Hong Kong schools

Governance problems at more than 10 Hong Kong schools prompt call for change from union

Education Employees General Union points to bullying of teachers, the covering up of sexual harassment and unfair sackings

PUBLISHED : Tuesday, 15 August, 2017, 9:07pm
UPDATED : Wednesday, 16 August, 2017, 4:18pm

A teachers’ union has called for a review of the current management model for public schools – which gives school boards full powers in matters such as promoting teachers – after it found more than 10 schools were facing governance issues.

The revelation came a week after Hing Tak School in Tuen Mun shocked education circles with its poor management record, which saw teachers complaining about the exaggeration by the principal of enrolment numbers to secure more funding and its deviation from normal procedures in sacking two teachers.

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Eva Yu Yee-wah, president of the Education Employees General Union, said Hing Tak’s case was just the tip of the iceberg and that it had received similar complaints about at least 10 other schools.

Yu said eight teachers working at the same secondary school had complained to the union about a host of issues with their principal, including the school covering up a sexual harassment case and the principal openly insulting, threatening and inciting other teachers to bully “uncooperative” teachers.

“The principal openly threatened teachers who complained about the school to its supervisor, the Education Bureau and the union by telling them at a meeting ‘see you in court’,” she said.

The existing school-based management policy launched by the Education Bureau in 2005 was intended to give schools more autonomy and greater financial freedom to better meet the needs of students.

School boards gained more powers such as being able to hire and promote teachers without going through the bureau, which critics said had led to abuse in some schools.

Yu noted that the bureau was investigating the case and found that the principal violated regulations. This could not be confirmed by the bureau as the union was not willing to reveal the school’s name.

A teacher from a primary school in North district who wished to remain anonymous said he was unfairly sacked by his former school in 2015, despite his positive appraisal.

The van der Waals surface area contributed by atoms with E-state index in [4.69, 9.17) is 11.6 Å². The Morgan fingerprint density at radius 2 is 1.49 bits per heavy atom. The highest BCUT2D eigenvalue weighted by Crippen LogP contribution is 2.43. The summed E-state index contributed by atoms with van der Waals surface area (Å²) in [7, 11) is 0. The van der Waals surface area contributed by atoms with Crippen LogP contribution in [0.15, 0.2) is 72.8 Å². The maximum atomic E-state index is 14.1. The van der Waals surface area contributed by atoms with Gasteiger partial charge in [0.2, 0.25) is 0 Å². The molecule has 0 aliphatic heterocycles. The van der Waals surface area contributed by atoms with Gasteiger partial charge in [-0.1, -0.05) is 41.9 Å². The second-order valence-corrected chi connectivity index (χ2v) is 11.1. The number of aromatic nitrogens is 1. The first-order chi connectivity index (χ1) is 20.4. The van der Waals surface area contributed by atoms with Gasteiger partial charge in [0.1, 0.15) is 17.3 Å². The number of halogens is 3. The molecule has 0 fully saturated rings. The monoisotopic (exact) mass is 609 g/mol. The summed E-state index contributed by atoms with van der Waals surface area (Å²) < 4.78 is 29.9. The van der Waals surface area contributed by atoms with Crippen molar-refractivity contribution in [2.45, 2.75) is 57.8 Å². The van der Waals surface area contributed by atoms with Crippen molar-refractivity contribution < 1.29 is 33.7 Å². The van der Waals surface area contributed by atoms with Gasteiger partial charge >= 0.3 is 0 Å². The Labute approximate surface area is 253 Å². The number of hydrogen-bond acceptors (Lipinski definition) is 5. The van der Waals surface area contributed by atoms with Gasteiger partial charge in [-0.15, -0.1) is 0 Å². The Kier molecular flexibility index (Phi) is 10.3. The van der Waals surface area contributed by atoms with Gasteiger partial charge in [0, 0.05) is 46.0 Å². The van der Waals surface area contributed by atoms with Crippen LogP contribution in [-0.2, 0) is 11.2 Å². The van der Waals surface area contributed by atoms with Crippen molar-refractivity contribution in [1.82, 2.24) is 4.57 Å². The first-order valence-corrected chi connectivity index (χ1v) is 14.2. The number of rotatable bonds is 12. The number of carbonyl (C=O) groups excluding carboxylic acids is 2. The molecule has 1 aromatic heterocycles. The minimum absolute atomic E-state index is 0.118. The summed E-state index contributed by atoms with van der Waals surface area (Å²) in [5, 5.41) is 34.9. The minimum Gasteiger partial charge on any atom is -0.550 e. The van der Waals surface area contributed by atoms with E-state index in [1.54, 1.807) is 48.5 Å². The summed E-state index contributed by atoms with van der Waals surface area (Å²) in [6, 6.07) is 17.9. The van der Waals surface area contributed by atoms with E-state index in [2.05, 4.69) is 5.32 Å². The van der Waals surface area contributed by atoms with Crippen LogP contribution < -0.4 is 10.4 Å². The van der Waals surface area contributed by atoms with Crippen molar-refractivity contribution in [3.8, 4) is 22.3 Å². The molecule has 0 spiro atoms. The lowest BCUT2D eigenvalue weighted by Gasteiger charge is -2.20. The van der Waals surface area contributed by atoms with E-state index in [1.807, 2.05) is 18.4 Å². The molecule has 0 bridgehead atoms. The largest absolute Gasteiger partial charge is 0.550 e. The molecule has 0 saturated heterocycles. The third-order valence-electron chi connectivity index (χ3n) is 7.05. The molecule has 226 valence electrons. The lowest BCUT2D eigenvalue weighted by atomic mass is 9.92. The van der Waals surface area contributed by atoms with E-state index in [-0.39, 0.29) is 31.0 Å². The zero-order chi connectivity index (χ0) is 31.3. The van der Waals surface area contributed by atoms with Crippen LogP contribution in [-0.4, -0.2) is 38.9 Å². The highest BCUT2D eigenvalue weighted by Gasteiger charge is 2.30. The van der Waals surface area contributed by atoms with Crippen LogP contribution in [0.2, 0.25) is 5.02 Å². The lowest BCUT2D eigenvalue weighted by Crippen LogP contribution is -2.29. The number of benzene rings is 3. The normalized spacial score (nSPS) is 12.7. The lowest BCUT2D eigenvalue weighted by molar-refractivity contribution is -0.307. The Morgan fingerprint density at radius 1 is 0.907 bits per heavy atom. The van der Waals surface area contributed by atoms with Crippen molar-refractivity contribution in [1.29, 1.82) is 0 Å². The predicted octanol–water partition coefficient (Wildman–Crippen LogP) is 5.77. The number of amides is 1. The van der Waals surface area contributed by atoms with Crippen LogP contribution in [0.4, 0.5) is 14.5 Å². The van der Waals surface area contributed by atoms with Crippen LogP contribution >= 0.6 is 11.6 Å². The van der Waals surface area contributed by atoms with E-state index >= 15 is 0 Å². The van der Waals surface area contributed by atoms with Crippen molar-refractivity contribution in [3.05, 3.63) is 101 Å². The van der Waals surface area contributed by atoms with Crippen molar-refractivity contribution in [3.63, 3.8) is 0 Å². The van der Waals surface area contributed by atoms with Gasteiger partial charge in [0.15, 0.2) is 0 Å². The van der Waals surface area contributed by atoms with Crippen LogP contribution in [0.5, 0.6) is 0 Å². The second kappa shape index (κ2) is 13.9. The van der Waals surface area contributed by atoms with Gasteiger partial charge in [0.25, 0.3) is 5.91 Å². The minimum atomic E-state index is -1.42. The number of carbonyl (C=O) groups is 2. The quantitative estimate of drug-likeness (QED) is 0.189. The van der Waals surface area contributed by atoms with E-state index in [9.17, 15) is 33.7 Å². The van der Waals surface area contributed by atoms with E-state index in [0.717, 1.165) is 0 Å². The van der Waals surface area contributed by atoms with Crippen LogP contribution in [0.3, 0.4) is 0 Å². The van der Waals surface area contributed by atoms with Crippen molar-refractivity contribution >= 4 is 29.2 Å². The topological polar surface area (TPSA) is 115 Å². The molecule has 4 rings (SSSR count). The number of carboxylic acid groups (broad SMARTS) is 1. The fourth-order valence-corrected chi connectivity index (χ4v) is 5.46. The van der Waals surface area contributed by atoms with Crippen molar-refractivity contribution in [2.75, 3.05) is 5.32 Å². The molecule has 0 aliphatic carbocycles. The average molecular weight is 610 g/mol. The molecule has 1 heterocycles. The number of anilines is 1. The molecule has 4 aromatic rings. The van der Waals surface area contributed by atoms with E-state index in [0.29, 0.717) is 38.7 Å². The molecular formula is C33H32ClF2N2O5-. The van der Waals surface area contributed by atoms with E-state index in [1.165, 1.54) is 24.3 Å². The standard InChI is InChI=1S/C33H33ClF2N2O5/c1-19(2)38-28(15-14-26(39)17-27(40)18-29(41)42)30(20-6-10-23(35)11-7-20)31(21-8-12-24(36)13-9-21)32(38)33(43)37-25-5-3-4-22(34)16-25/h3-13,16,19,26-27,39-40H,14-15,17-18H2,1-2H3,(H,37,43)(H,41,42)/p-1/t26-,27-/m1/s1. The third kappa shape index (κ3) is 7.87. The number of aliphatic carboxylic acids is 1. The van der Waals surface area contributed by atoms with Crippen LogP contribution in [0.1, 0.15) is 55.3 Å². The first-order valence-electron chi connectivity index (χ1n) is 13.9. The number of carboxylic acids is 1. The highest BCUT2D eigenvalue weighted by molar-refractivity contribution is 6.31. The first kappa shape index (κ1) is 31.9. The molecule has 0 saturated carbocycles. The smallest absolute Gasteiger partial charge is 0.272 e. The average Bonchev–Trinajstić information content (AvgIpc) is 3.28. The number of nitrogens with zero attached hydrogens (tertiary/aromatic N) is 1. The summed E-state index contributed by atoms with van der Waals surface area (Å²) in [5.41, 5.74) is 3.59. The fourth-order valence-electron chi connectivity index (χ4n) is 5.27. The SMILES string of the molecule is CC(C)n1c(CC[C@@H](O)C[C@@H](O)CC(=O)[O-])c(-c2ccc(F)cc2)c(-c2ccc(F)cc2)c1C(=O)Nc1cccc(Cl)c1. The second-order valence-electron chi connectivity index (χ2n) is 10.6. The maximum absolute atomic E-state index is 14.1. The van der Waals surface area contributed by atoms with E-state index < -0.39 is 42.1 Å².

He believed his dismissal was caused by the principal not liking teachers who were too opinionated.

“For example, some of the teachers reminded the principal of the need to alert the Education Bureau about a pupil not going to school for more than seven days, but the principal seemed to think we were being too nosy,” he said.

He said the bureau found the school violated regulations by firing him and sent it a warning letter. This also could not be confirmed by the bureau as the teacher was not willing to reveal the school’s name.

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Chief Executive Carrie Lam Cheng Yuet-ngor said she was “very disappointed” about the Hing Tak School case.

“The government has placed a great deal of trust on school operators and principals ... but this doesn’t mean we are leaving them with [full] management responsibility,” she said. “This is still the bureau’s job.”

A bureau spokesman said school boards had to operate in accordance with its governance and accountability framework and follow education laws and regulations. He added schools were required to submit annual audited accounts for review by the bureau.

The spokesman said after receiving the complaint from the union about the secondary school, the bureau had been providing support to its management and requiring it to improve relations with staff. He added the bureau would continue to closely monitor the situation and ensure that the school operated smoothly.